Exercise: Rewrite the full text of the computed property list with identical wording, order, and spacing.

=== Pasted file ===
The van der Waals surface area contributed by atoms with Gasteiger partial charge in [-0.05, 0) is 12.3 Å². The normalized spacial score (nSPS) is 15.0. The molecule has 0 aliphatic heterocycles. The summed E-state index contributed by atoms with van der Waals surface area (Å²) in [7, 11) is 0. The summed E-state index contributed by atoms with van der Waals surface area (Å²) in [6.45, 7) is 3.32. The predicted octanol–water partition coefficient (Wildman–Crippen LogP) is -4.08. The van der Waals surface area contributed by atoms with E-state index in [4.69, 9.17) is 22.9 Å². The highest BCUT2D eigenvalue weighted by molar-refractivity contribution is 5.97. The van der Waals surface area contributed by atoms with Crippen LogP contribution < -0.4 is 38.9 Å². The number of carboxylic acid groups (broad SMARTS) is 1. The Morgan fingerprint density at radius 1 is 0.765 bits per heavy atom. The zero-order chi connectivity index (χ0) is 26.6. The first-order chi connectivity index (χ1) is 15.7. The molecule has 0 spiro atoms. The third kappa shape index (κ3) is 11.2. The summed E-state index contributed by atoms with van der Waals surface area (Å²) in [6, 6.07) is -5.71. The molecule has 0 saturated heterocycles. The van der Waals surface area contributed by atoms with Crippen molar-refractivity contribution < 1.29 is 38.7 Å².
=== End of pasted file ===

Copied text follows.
The van der Waals surface area contributed by atoms with Gasteiger partial charge in [-0.05, 0) is 12.3 Å². The normalized spacial score (nSPS) is 15.0. The molecule has 0 aliphatic heterocycles. The summed E-state index contributed by atoms with van der Waals surface area (Å²) in [7, 11) is 0. The summed E-state index contributed by atoms with van der Waals surface area (Å²) in [6.45, 7) is 3.32. The predicted octanol–water partition coefficient (Wildman–Crippen LogP) is -4.08. The van der Waals surface area contributed by atoms with E-state index in [4.69, 9.17) is 22.9 Å². The highest BCUT2D eigenvalue weighted by molar-refractivity contribution is 5.97. The van der Waals surface area contributed by atoms with Crippen LogP contribution < -0.4 is 38.9 Å². The number of carboxylic acid groups (broad SMARTS) is 1. The Morgan fingerprint density at radius 1 is 0.765 bits per heavy atom. The zero-order chi connectivity index (χ0) is 26.6. The first-order chi connectivity index (χ1) is 15.7. The molecule has 0 spiro atoms. The third kappa shape index (κ3) is 11.2. The summed E-state index contributed by atoms with van der Waals surface area (Å²) in [6, 6.07) is -5.71. The molecule has 0 saturated heterocycles. The van der Waals surface area contributed by atoms with Crippen molar-refractivity contribution < 1.29 is 38.7 Å².